About the Authors
View more articles by Jacob Fromer
Jacob Fromer is NK News's Washington DC correspondent. He previously worked in the U.S. Senate.
North Korean leader Kim Jong Un this week scaled the country’s politically-symbolic Paektu Mountain, according to a report released Wednesday by the DPRK’s state-run Korean Central News Agency (KCNA).
According to the report, the DPRK leader climbed the mountain on a white horse and rode through what was described as the mountain’s first snowfall of the year.
It was Kim Jong Un’s third visit to the fabled landmark — the highest peak on the Korean peninsula and hailed in North Korean propaganda as the birthplace of the DPRK leader’s father Kim Jong Il and the origin of the country’s revolutionary “Paektu” bloodline — since taking power.
“His march on horseback in Mt Paektu is a great event of weighty importance in the history of the Korean revolution,” KCNA reported.
Described as “sitting on horseback” at the top of the mountain, Kim Jong Un “recollected with deep emotion the road of arduous struggle he covered for the great cause of building the most powerful country with faith and will as firm as Mt Paektu and days of fast-paced changes.”
Kim, it continued, “took a bird’s-eye view of mountains like the high steep mountains of the revolution he should go over again in high spirits.”
“The eyes of Kim Jong Un standing up atop grandiose Mt Paektu were full of noble glitters of the illustrious commander who clearly indicates the road of advance of a powerful socialist country that is achieving prosperity with its own efforts and by dint of storm of Mt Paektu in the face of all headwinds.”
Analysts have previously noted that Kim Jong Un has often decided to visit Mt. Paektu ahead of major leadership decisions.
His most recent visit, in December 2017, came just a few weeks before he sent a diplomatic overture to South Korea and the U.S. in his January 1 New Year’s speech.
“Some South Korean observers noticed that Kim Jong Un normally goes to Paektu before making some important decisions, and given that there is no progress in talks with Washington, it looks like he has one to make,” Fyodor Tertitskiy, a senior researcher at Seoul’s Kookmin University said.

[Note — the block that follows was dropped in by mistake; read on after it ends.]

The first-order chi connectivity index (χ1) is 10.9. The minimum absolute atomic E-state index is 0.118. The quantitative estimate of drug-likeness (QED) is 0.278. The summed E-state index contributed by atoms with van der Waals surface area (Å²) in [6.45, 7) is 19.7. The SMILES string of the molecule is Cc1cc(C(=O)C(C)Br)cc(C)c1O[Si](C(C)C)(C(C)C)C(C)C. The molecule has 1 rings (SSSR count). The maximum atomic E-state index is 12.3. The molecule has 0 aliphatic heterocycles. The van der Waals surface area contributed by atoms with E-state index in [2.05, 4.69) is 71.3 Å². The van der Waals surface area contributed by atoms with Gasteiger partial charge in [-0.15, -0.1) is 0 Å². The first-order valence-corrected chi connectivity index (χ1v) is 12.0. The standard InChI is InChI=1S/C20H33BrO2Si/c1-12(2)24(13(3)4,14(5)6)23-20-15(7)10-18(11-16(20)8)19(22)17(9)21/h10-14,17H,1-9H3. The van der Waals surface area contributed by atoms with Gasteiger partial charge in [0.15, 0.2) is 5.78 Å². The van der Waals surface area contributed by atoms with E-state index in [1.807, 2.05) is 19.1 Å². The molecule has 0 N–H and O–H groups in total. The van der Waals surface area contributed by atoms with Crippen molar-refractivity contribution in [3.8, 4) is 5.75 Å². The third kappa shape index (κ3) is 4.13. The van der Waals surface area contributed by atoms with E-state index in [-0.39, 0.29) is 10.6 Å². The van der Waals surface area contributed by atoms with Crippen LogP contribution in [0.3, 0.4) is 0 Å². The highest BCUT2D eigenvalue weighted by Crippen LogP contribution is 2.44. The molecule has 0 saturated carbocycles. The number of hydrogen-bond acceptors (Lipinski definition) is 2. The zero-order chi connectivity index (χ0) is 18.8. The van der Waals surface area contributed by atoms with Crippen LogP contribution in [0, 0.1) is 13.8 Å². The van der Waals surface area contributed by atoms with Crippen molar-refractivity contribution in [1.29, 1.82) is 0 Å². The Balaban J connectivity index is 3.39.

Wednesday’s report hinted that such a decision may be in the works.
“All the officials accompanying him were convinced with overflowing emotion and joy that there will be a great operation to strike the world with wonder again and make a step forward in the Korean revolution,” KCNA reported, while not naming the officials present.
Experts also told NK News that the flowery imagery in the report — the North Korean leader sitting gallantly on the back of a white horse, atop a snowy mountain summit — is likely meant to both evoke nostalgia and exude power.
“This may appear strange or comical to us, but it’s supposed to look epic and to project authority,” said Peter Ward, a contributing analyst to NK News‘s sister site NK Pro and a researcher focused on DPRK politics and the economy.
“It also replicates an existing image of Kimist power, so it may have that effect on some viewers,” he said.
The white horse in particular, Kookmin University’s Tertitskiy said, “is probably a reference to Kim Il Sung.”
“It was a part of his image and there is a chapter in his memoirs dedicated to a white horse.”
Minyoung Lee, a senior analyst with NK News’s sister site NK Pro, said that the details of Kim’s visit to Mt. Paektu may be meant to send a message related to current world events — particularly stalled nuclear negotiations with the U.S.
“It does appear as though they’re trying to say that Kim Jong Un came to Mt. Paektu to make a decision, or at least firm his resolve,” she said.
“Throughout the article, there are mentions of Kim Jong Un’s accomplishment of making the DPRK powerful, giving the DPRK ‘strength,’ how he did not succumb to the slightest temptations,” she continued.
“Obviously strength and power can come from the economy as well as the military.”
Reports of the visit coincided with news of an on-the-spot guidance in the nearby city of Samjiyon, currently one of the country’s most high-profile construction projects.
Featured image: KCNA